Is this a Kelsey Hayes wheel?
There is no such thing as a Kelsey Hayes Model T wheel. The two companies did not merge until the end of Model T production. Model T wheels were made by Prudden, Hayes, Firestone, Kelsey, and Ford.
The Question is, who made this wheel?
LOL, Bob you made my day.
I think, more to the point/question, who made that cleat?
A "google" search reveals that Kelsey Hayes is an "Ottowa based singer / song-writer . . ." Maybe gonna be a "big wheel" on the music scene ?
I have two sets of lugs, bolts and nuts that came off T rims, but they are the ones with the cone shaped nuts. Someplace I have the number that I found in an old supply catalog.
Kelsey and Hayes had not yet merged in the Model T era - they were separate companies.
I understand that Pruden became Motor Rim and Wheel.
Thanks Mark, for the photo, I must have the Walmart version-cheaper. The rims on this car do not have the lug mounted on the rim. Anyway I need a rim for a spare and had no idea what to ask for. I guess itís Kelsey rim with out lugs?
That locating lug is important, it engages one of the rim bolts and keeps the rim from spinning relative to the felloe. If the rim spins relative to the felloe, it can tear the stem out of the tube.
Look at your rims carefully for the remains of that lug, they sometimes get torn off or otherwise come up missing.
I had a rim with a missing lug once, I fabricated a replacement out of some steel plate and MIG welded it into place.
Thank you Mark, I didn't realize where the lug was, I saw it as being visible with the rim mounted, but of course this is not the case. Pulled the rim and there that fellow sits. Thanks again for your time and help.
Glad to hear it.
The photos Mark posted of the Kelsey 88 rim show the type with the rolled in bead which jams on the outside of the felloe. The slot to accept the shorter foot on the lug penetrates that bead and allows water into the rim/tyre assembly, causing rust problems. Kelsey also made 88's with the solid bead and flat base on the rim. These are a much better idea.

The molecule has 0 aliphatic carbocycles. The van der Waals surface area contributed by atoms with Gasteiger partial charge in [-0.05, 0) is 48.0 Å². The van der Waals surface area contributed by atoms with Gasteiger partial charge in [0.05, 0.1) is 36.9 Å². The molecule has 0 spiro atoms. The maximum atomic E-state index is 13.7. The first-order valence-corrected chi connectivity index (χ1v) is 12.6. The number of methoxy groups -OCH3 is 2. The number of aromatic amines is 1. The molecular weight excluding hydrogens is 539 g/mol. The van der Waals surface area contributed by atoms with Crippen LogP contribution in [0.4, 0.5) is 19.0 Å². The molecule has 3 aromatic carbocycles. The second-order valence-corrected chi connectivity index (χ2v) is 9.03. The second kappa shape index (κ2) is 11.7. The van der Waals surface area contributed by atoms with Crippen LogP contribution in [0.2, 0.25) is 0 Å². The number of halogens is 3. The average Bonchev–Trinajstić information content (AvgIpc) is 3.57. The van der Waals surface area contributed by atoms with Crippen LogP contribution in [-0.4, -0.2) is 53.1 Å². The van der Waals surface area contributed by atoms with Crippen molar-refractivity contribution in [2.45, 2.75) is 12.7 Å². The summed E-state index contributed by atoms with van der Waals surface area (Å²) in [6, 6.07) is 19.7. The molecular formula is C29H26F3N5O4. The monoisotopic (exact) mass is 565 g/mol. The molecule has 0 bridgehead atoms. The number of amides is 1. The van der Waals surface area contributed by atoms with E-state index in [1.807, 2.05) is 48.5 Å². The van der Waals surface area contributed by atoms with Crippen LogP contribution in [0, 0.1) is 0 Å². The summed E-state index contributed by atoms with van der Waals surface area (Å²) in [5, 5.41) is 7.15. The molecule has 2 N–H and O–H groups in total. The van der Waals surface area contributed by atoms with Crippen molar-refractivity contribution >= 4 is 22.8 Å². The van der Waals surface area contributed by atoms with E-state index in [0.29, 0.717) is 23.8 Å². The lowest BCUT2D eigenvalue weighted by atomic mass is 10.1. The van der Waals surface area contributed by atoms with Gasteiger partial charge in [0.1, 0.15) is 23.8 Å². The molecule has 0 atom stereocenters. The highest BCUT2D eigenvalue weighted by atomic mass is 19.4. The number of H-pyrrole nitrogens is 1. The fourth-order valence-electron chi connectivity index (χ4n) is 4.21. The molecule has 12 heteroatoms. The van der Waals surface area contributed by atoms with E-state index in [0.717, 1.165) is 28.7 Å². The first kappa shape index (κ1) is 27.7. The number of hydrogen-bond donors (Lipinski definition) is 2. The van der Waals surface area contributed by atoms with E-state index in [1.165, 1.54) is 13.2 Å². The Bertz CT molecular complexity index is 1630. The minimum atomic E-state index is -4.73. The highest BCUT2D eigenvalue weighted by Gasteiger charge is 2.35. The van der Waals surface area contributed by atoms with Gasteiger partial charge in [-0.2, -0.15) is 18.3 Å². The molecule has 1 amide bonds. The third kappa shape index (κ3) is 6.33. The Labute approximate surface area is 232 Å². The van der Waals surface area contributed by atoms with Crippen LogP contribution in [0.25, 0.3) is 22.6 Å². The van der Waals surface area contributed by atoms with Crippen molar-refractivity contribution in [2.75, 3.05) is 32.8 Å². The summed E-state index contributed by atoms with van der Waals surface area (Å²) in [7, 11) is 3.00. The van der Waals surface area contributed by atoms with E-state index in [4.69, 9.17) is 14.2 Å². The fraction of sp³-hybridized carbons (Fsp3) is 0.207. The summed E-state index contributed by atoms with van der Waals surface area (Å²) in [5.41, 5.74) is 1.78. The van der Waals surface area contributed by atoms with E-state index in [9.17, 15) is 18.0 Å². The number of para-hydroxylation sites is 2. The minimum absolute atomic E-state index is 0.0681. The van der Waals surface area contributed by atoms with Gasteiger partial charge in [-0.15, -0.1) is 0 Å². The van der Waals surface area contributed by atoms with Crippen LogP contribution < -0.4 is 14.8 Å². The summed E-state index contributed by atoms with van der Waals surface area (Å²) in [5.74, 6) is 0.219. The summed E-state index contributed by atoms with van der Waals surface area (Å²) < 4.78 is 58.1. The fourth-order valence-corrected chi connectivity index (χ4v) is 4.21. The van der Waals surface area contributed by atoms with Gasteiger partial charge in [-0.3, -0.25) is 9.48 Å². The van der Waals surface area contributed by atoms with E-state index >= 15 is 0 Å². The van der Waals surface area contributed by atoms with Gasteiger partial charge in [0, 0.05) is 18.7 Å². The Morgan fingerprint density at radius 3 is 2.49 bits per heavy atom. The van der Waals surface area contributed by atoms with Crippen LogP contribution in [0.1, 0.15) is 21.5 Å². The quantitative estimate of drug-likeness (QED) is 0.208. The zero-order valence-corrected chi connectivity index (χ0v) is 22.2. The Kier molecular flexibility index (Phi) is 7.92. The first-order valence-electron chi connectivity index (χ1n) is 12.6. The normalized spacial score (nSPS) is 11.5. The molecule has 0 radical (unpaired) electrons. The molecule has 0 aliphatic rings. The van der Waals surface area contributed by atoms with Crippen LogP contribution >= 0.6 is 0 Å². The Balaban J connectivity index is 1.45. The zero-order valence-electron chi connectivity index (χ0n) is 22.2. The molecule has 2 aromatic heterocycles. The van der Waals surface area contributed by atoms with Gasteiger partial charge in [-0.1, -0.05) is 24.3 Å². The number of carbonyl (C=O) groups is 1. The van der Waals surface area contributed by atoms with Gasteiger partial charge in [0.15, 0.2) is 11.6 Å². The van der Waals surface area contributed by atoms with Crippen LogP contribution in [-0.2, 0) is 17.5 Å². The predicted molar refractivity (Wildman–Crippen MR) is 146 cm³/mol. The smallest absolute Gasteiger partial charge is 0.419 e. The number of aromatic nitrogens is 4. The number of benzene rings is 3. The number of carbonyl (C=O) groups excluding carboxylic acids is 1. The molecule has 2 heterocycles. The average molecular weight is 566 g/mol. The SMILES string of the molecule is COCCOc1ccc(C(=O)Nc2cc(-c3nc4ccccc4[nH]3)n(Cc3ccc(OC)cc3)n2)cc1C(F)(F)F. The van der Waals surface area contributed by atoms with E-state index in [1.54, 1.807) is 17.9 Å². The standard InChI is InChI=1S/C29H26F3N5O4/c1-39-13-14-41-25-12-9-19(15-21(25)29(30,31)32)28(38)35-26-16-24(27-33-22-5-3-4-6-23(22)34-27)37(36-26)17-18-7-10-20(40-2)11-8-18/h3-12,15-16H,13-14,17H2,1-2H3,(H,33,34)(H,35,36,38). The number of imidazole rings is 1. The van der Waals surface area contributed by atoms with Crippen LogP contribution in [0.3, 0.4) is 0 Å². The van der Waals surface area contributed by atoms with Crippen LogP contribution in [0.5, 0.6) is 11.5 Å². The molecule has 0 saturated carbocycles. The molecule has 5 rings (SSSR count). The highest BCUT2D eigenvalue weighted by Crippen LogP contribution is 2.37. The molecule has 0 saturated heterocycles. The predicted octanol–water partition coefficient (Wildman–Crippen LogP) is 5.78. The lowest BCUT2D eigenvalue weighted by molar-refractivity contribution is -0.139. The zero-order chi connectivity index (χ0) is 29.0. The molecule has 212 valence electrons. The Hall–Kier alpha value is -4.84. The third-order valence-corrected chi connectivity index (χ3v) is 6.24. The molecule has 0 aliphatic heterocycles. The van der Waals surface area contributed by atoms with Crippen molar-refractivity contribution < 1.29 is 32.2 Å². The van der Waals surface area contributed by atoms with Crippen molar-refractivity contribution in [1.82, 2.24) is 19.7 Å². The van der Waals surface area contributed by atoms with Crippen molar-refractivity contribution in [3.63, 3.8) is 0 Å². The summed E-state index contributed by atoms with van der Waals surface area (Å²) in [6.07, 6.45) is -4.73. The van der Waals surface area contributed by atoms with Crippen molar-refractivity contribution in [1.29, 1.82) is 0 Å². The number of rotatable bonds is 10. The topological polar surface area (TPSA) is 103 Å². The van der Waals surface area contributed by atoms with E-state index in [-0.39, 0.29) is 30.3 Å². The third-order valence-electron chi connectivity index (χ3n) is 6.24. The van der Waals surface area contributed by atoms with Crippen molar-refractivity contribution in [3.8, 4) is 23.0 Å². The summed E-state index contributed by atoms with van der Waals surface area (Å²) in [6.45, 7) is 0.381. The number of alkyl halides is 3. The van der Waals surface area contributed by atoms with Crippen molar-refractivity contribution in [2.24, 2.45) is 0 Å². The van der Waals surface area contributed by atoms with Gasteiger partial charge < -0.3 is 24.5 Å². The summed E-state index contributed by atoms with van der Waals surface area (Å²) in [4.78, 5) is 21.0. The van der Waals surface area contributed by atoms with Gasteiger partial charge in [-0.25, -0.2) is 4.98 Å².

Allan from down under, where Canadian made Kelsey rims rule!
Bob, I just noticed, in your last photo, the tyre on the rim is branded, 'Coker Tire Co' and under that brand is the legend, 'Made in Australia'. To my knowledge Coker has never had a plant in Australia and has never had tires made here either.
Perhaps they purchased the 'Olympic' brand moulds from Australia and had tyres made with their brand in place of the 'Olympic' brand. I have seen these with 'Lucas' and a plain no brand on 'Olympic' tread tyres, but I have not seen 'Coker' branded Olympic treads.
If only whoever holds the moulds would make tyres like the 'Olympic' Australian made tyres, we would all be far better off.
Allan from down under.
As Allan said, the Kelsey rim with the rolled in bead (which has a slot much like a louver) can allow water to penetrate into the tire/rim assembly. (I seal those slots with silicone). Kelsey also made the rims with the solid bead and flat base on the rim. They also made lugs that fit to the rim and wheel that have the lug and nut made together. They are all interchangeable as Kelsey #88. Dave
Vintage Rims in New Zealand make new Kelsey style rims. Their rolling process leaves the metal an even thickness across the width of the rim, as opposed to the 'spun' process, which can leave the metal rather thin where the 'curves' in the rim profile are.
I believe their rims are available in the US from the main vendors too.
Their rim rolling gear is custom designed and built not far from where I live. A very interesting process, and maybe worth an article for the 'News'
It is just great we can get 'brand new' rims today :-)
(I have an order in for 5 of them after visiting their factory - I will post my findings when I get them. And after I have them cad plated :-) )
Adrian, does someone in New Zealand still do cad plating, or is that a generic term for silver looking plating over there? We used to be able to have bits cad plated but it was the yellow looking stuff. Now I have rims electro plated in zinc. It is the correct process for T rims but doesn't last as long as galvanizing.
Allan from down under.
Hi Alan, yes we have a genuine Cadnium plater in ChCh.
Zinc would be the next best thing I believe, probably cheaper too.